Doppler radar has recently been extensively used in noncontact cardiopulmonary monitoring [1–3]. A continuous wave (CW) microwave signal is transmitted toward a human subject. Physical motion caused by the respiration and heartbeat of the human subject phase modulates the transmitted signal and reflects it back to the transmit antenna, where it is received and phase demodulated to yield the heart and respiration rates of the subject. Physical motion of the human chest during respiration and heart motion are measured to be about 0.2 to 2 and 8 to 20 mm, respectively . Thus the system has to be very sensitive to phase changes, which are caused by path-length variations. For a stationary transmitter and subject, this path length only varies with a subject's heartbeat and respiration. A nonstationary transceiver antenna or a fidgeting subject will produce additional path variations causing interference in radar signal (Figure 7.1).
There are cases where the transmit/receive antenna cannot be assumed to be physically stationary. For example, if the transceiver is a handheld unit used in search and rescue operations or to sense through walls in military applications, “hand shake” of the operator will introduce path-length variations that phase modulate the received signal in addition to that of the target's cardiopulmonary motion. Also, if the antenna is placed on a platform subject to some vibration, the vibration can cause antenna motion, creating an interference with the radar signal. Monitoring a driver in a vehicle is an example of such an application. Thus the final demodulated signal will include components resulting from operator's unwanted hand shake to the extent that life signs monitoring will become impossible due to excessive interference. The fidgeting of the subject, which can be the result of coughing, sneezing, itching, and similar activities, is another source of this type of interference.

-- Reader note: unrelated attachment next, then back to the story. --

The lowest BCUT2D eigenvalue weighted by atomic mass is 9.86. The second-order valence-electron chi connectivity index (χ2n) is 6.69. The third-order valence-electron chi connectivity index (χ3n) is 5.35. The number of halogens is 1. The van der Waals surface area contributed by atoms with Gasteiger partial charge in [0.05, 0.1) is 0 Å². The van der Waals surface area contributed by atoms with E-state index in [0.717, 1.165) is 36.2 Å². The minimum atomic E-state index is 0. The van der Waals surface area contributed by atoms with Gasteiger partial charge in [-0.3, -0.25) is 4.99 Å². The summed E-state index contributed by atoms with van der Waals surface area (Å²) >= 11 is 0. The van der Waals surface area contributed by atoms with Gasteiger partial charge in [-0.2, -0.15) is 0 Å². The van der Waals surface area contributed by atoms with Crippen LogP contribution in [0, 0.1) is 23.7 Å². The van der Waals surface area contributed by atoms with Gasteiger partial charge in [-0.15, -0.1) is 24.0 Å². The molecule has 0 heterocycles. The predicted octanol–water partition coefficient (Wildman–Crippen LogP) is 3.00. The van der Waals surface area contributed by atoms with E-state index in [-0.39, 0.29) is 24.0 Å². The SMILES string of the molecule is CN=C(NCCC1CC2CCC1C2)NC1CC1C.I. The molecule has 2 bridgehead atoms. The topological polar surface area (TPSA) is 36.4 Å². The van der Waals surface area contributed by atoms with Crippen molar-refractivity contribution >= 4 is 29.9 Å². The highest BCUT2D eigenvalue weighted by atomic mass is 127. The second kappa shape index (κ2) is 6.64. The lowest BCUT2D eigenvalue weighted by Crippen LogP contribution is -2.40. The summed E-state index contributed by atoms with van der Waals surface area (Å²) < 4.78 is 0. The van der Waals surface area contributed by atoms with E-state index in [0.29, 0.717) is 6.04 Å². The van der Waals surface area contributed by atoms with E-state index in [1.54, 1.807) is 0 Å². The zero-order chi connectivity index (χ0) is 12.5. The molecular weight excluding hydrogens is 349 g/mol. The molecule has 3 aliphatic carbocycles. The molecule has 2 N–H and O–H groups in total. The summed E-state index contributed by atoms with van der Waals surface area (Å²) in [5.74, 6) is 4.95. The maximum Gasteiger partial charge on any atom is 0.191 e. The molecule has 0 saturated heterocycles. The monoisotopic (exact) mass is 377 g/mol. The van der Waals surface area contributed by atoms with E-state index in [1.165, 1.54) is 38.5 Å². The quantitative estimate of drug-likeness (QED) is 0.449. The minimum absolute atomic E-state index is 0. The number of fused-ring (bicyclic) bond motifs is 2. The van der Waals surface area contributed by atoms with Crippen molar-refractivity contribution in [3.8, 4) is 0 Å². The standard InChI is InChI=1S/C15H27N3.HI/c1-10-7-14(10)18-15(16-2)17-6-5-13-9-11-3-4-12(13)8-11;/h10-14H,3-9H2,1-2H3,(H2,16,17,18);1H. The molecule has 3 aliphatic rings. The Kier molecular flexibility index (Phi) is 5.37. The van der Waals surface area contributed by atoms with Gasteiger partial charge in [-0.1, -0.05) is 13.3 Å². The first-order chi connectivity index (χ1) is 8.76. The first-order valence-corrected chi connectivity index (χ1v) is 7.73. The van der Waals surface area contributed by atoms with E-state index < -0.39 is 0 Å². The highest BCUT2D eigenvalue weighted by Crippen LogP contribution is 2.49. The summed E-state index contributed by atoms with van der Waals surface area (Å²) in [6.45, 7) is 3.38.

While most sources of unwanted interference motion are random, they can still be categorized to a certain extent by their frequency spectrum and amplitude. For example, a 2003 Ford Taurus with a V6 engine being driven on a flat freeway at a speed of 65 mph creates about 3 to 9 mm of shake at a low frequency of 1.2 Hz .
The problem of undesired instrument shake is similar in still image and video cameras, where it causes motion blur in the captured image.